Congress should rescue federal programs that actually work

Congress should rescue federal programs that actually work
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“Evidence-based policy” is a wonky catchphrase built on common sense: Evaluate to find which social programs work. Grow what’s effective. Improve or stop what isn’t. Starting late in the George W. Bush administration (in which one of us served), and continuing with vigor in the Obama administration (in which the other served), the federal government incorporated this approach into a series of new initiatives. Unlike many social programs, these programs do not allocate money based simply on formulas or promised results. Organizations usually must show that their approach has achieved notable results in a careful evaluation. A small amount of funding is reserved for promising programs that agree to be carefully evaluated.

No surprise, evidence-based programs are having a tough time in Washington today. On a bipartisan basis, Congress killed the Social Innovation Fund, which had funded some successful anti-poverty initiatives and was creating evidence about others. The Trump administration acted unilaterally to pull the plug on 81 teenage pregnancy projects that already had strong supporting evidence. On a brighter note, for an evidence-based program recently revamped by the Republican Congress, the U.S. Department of Education made what appears to be a pragmatic first round of grants.

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Now comes the biggest test. The most critical evidence-based program, the federal home visiting initiative, recently expired. Congress needs to come to its senses and reauthorize the program now. Home visiting addresses what is perhaps America’s greatest challenge today, which is the calcification of social class, the increasing likelihood that the rich remain rich, the poor remain poor, and the American dream becomes a memory.

While economic tools such as tax policies have important effects on opportunity, other key drivers of life outcomes are in the home, in the family, affecting children from the moment they are born, and even before. Highly educated parents know what they need to do: Bring babies to the doctor regularly, feed them properly, read to them, establish regular routines and expectations. Poor families are less likely both to know and to act. Quality home visiting programs close this gap in knowledge and practice, meeting parents where they are, without condescension.

Federal home visiting efforts began in the George W. Bush administration, which requested and received $10 million for programs proven to help at-risk children through voluntary coaching for parents. That program had been designed by experts at the Office of Management and Budget who were impressed by the Nurse Family Partnership, which demonstrated strikingly positive impacts on child well-being in three evaluations in three different locations.

In 2010, as part of health reform, Congress greatly expanded support for home visiting, providing up to $400 million per year. This new effort correctly supported programs far beyond the Nurse Family Partnership. Three-quarters of the money still had to be spent on model programs shown by a rigorous evaluation to produce impacts. The other 25 percent could be spent on promising approaches that were being evaluated. The U.S. Department of Health and Human Services invested in a national evaluation to study the impact of the four largest home visiting models.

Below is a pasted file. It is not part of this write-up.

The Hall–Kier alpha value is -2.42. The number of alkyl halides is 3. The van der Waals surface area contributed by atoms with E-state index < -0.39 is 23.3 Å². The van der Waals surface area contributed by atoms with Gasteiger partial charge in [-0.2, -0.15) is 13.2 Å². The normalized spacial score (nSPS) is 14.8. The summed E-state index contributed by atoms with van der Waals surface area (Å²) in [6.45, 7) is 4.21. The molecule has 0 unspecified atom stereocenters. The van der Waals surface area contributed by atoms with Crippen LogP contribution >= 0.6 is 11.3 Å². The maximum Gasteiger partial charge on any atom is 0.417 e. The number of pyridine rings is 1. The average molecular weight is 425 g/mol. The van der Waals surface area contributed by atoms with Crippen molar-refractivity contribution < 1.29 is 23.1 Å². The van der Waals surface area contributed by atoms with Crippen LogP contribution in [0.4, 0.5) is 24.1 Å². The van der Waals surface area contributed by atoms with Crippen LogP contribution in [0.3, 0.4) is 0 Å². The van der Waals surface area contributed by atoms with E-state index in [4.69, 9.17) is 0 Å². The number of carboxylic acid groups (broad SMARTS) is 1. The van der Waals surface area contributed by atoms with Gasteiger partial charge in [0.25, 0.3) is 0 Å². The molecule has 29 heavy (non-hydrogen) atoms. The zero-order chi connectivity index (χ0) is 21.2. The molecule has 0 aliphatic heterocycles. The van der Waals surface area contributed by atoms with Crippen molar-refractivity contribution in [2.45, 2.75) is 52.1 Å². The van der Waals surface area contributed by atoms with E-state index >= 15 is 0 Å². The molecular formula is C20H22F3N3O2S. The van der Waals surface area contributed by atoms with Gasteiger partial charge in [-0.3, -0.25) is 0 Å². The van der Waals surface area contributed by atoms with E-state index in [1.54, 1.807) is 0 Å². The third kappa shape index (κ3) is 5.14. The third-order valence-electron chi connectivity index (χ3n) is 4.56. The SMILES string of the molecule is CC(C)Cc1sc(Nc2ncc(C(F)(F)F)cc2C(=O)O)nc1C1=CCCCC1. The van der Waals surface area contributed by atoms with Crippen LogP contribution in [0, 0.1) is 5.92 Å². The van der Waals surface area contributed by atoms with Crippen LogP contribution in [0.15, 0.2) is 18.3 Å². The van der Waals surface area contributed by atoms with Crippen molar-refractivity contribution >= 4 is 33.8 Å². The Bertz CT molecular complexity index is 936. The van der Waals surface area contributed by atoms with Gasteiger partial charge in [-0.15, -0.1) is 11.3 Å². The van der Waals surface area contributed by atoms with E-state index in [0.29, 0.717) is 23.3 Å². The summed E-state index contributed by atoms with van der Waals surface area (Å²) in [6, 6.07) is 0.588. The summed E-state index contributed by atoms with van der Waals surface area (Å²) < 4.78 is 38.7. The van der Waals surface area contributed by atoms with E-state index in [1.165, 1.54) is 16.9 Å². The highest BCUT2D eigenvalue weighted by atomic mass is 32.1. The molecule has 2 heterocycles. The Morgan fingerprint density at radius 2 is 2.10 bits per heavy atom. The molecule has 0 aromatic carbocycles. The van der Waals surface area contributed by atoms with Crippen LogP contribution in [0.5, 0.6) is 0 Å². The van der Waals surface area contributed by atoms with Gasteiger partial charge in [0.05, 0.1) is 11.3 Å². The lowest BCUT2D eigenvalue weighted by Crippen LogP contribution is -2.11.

While that impressive evaluation is ongoing, what we know at this point is promising. The four program models in which states have invested most have solid track records of improving child development and school performance. These positive effects reach the parents too, increasing employment and improving family stability. Cost-benefit analyses suggest that these programs save taxpayers money, mostly by reducing health care costs and use of public assistance. Analysis by Nobel Laureate James Heckman found that one Nurse Family Partnership site positively affected academic achievement of boys fully a decade after services ended.

Home visiting began as a bipartisan program in the 1980s and 1990s, with strong support from Republican governors like Mike Huckabee in Arkansas and Kit Bond in Missouri. While most of health reform has become bitterly ideological, the bipartisan support for home visiting remains. The program expired back in September, but the reauthorization is sponsored by Chuck GrassleyCharles (Chuck) Ernest GrassleySenate votes to end debate on criminal justice reform bill Five takeaways from the court decision striking down ObamaCare The Year Ahead: Tough tests loom for Trump trade agenda MORE (R-Iowa) and other Republicans in the Senate.

Even with $400 million per year, the expanded home visiting program still reaches only about four percent of eligible families facing serious challenges. While there’s a strong case for expansion, we don’t yet have a full evaluation of the expanded program. But precisely because we do not yet know the results, now would be the worst time possible to cut or kill this modest, smartly designed effort to sustain and expand America’s promise for the poor.

Robert Gordon is a senior fellow at Results for America. He served as acting deputy director and led evidence-based policy initiatives for the Office of Management and Budget during the Obama administration.

Ron Haskins is the Cabot family chair in economic studies and co-director of the Center on Children and Families at the Brookings Institution.